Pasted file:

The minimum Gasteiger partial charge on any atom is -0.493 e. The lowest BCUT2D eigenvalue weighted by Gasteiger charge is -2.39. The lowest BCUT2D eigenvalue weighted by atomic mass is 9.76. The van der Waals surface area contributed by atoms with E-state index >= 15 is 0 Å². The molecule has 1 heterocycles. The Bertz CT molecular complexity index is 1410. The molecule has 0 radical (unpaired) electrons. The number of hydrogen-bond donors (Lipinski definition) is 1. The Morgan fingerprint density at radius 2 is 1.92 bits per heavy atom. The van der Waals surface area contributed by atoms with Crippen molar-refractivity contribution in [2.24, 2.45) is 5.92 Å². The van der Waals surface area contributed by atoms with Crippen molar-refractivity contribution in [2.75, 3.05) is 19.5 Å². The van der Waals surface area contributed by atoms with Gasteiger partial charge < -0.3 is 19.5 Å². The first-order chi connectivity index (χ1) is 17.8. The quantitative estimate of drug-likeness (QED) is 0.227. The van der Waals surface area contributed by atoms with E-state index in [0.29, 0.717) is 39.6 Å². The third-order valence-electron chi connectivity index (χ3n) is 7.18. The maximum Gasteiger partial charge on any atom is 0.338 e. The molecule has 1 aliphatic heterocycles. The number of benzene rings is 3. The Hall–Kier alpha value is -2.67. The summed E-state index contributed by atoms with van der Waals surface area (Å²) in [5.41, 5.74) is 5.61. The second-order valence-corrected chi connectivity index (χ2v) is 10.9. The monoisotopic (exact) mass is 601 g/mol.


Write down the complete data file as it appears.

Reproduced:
The minimum Gasteiger partial charge on any atom is -0.493 e. The lowest BCUT2D eigenvalue weighted by Gasteiger charge is -2.39. The lowest BCUT2D eigenvalue weighted by atomic mass is 9.76. The van der Waals surface area contributed by atoms with E-state index >= 15 is 0 Å². The molecule has 1 heterocycles. The Bertz CT molecular complexity index is 1410. The molecule has 0 radical (unpaired) electrons. The number of hydrogen-bond donors (Lipinski definition) is 1. The Morgan fingerprint density at radius 2 is 1.92 bits per heavy atom. The van der Waals surface area contributed by atoms with Crippen molar-refractivity contribution in [2.24, 2.45) is 5.92 Å². The van der Waals surface area contributed by atoms with Crippen molar-refractivity contribution in [2.75, 3.05) is 19.5 Å². The van der Waals surface area contributed by atoms with Gasteiger partial charge < -0.3 is 19.5 Å². The first-order chi connectivity index (χ1) is 17.8. The quantitative estimate of drug-likeness (QED) is 0.227. The van der Waals surface area contributed by atoms with E-state index in [0.29, 0.717) is 39.6 Å². The third-order valence-electron chi connectivity index (χ3n) is 7.18. The maximum Gasteiger partial charge on any atom is 0.338 e. The molecule has 1 aliphatic heterocycles. The number of benzene rings is 3. The Hall–Kier alpha value is -2.67. The summed E-state index contributed by atoms with van der Waals surface area (Å²) in [5.41, 5.74) is 5.61. The second-order valence-corrected chi connectivity index (χ2v) is 10.9. The monoisotopic (exact) mass is 601 g/mol.